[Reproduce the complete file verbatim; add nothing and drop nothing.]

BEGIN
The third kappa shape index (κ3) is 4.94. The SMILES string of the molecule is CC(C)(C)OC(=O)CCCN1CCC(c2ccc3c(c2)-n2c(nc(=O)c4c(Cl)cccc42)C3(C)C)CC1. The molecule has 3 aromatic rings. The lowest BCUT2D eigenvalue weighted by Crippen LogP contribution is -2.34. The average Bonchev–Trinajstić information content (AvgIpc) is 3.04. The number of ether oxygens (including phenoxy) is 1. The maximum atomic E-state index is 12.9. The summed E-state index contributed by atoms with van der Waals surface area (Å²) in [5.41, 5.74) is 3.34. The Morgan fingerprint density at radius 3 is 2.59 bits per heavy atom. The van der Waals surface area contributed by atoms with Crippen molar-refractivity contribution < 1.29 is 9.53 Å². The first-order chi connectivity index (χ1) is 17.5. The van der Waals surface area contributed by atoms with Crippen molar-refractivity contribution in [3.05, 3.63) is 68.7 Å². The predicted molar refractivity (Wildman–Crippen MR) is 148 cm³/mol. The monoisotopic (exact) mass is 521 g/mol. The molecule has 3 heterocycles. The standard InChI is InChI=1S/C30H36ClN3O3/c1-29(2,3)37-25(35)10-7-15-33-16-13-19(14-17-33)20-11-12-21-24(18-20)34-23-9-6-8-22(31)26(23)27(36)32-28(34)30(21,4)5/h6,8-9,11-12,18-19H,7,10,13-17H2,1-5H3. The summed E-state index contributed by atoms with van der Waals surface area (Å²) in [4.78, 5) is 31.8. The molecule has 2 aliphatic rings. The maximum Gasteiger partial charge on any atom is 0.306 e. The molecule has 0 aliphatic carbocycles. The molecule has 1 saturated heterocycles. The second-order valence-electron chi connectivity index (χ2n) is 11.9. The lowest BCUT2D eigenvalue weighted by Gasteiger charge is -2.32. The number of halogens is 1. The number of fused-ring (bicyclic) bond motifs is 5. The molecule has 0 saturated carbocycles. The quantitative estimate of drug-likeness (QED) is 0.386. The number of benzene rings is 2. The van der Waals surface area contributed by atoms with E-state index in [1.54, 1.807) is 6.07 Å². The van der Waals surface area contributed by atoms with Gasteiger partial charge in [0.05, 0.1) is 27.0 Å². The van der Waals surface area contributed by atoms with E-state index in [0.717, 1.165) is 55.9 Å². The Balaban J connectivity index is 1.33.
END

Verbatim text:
The third kappa shape index (κ3) is 4.94. The SMILES string of the molecule is CC(C)(C)OC(=O)CCCN1CCC(c2ccc3c(c2)-n2c(nc(=O)c4c(Cl)cccc42)C3(C)C)CC1. The molecule has 3 aromatic rings. The lowest BCUT2D eigenvalue weighted by Crippen LogP contribution is -2.34. The average Bonchev–Trinajstić information content (AvgIpc) is 3.04. The number of ether oxygens (including phenoxy) is 1. The maximum atomic E-state index is 12.9. The summed E-state index contributed by atoms with van der Waals surface area (Å²) in [5.41, 5.74) is 3.34. The Morgan fingerprint density at radius 3 is 2.59 bits per heavy atom. The van der Waals surface area contributed by atoms with Crippen molar-refractivity contribution < 1.29 is 9.53 Å². The first-order chi connectivity index (χ1) is 17.5. The van der Waals surface area contributed by atoms with Crippen molar-refractivity contribution in [3.05, 3.63) is 68.7 Å². The predicted molar refractivity (Wildman–Crippen MR) is 148 cm³/mol. The monoisotopic (exact) mass is 521 g/mol. The molecule has 3 heterocycles. The standard InChI is InChI=1S/C30H36ClN3O3/c1-29(2,3)37-25(35)10-7-15-33-16-13-19(14-17-33)20-11-12-21-24(18-20)34-23-9-6-8-22(31)26(23)27(36)32-28(34)30(21,4)5/h6,8-9,11-12,18-19H,7,10,13-17H2,1-5H3. The summed E-state index contributed by atoms with van der Waals surface area (Å²) in [4.78, 5) is 31.8. The molecule has 2 aliphatic rings. The maximum Gasteiger partial charge on any atom is 0.306 e. The molecule has 0 aliphatic carbocycles. The molecule has 1 saturated heterocycles. The second-order valence-electron chi connectivity index (χ2n) is 11.9. The lowest BCUT2D eigenvalue weighted by Gasteiger charge is -2.32. The number of halogens is 1. The number of fused-ring (bicyclic) bond motifs is 5. The molecule has 0 saturated carbocycles. The quantitative estimate of drug-likeness (QED) is 0.386. The number of benzene rings is 2. The van der Waals surface area contributed by atoms with E-state index in [1.54, 1.807) is 6.07 Å². The van der Waals surface area contributed by atoms with Gasteiger partial charge in [0.05, 0.1) is 27.0 Å². The van der Waals surface area contributed by atoms with E-state index in [0.717, 1.165) is 55.9 Å². The Balaban J connectivity index is 1.33.